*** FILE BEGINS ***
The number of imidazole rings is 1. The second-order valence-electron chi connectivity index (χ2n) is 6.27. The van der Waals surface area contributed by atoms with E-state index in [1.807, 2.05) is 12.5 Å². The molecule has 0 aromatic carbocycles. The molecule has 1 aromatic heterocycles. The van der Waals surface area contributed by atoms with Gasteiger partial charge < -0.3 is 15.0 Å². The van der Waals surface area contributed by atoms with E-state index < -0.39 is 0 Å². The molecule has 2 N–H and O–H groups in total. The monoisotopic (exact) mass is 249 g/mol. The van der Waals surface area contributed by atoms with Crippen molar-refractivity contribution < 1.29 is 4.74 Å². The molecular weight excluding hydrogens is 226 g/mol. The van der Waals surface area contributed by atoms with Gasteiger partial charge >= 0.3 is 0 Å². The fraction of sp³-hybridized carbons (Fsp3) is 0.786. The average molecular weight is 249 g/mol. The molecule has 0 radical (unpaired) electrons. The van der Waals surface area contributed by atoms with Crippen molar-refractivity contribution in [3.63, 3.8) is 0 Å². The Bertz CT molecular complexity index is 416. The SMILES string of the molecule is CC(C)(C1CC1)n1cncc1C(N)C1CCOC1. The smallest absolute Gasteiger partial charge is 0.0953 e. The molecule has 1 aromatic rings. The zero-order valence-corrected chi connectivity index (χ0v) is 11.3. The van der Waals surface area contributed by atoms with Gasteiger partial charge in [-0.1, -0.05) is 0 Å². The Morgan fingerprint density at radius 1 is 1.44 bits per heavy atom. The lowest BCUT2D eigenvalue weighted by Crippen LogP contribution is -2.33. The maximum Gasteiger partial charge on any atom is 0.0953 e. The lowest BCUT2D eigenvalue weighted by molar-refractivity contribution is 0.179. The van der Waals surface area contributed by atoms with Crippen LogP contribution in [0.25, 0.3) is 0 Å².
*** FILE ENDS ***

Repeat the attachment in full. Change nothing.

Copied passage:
The number of imidazole rings is 1. The second-order valence-electron chi connectivity index (χ2n) is 6.27. The van der Waals surface area contributed by atoms with E-state index in [1.807, 2.05) is 12.5 Å². The molecule has 0 aromatic carbocycles. The molecule has 1 aromatic heterocycles. The van der Waals surface area contributed by atoms with Gasteiger partial charge < -0.3 is 15.0 Å². The van der Waals surface area contributed by atoms with E-state index < -0.39 is 0 Å². The molecule has 2 N–H and O–H groups in total. The monoisotopic (exact) mass is 249 g/mol. The van der Waals surface area contributed by atoms with Crippen molar-refractivity contribution < 1.29 is 4.74 Å². The molecular weight excluding hydrogens is 226 g/mol. The van der Waals surface area contributed by atoms with Gasteiger partial charge >= 0.3 is 0 Å². The fraction of sp³-hybridized carbons (Fsp3) is 0.786. The average molecular weight is 249 g/mol. The molecule has 0 radical (unpaired) electrons. The van der Waals surface area contributed by atoms with Crippen molar-refractivity contribution in [3.63, 3.8) is 0 Å². The Bertz CT molecular complexity index is 416. The SMILES string of the molecule is CC(C)(C1CC1)n1cncc1C(N)C1CCOC1. The smallest absolute Gasteiger partial charge is 0.0953 e. The molecule has 1 aromatic rings. The zero-order valence-corrected chi connectivity index (χ0v) is 11.3. The van der Waals surface area contributed by atoms with Gasteiger partial charge in [-0.1, -0.05) is 0 Å². The Morgan fingerprint density at radius 1 is 1.44 bits per heavy atom. The lowest BCUT2D eigenvalue weighted by Crippen LogP contribution is -2.33. The maximum Gasteiger partial charge on any atom is 0.0953 e. The lowest BCUT2D eigenvalue weighted by molar-refractivity contribution is 0.179. The van der Waals surface area contributed by atoms with Crippen LogP contribution in [0.25, 0.3) is 0 Å².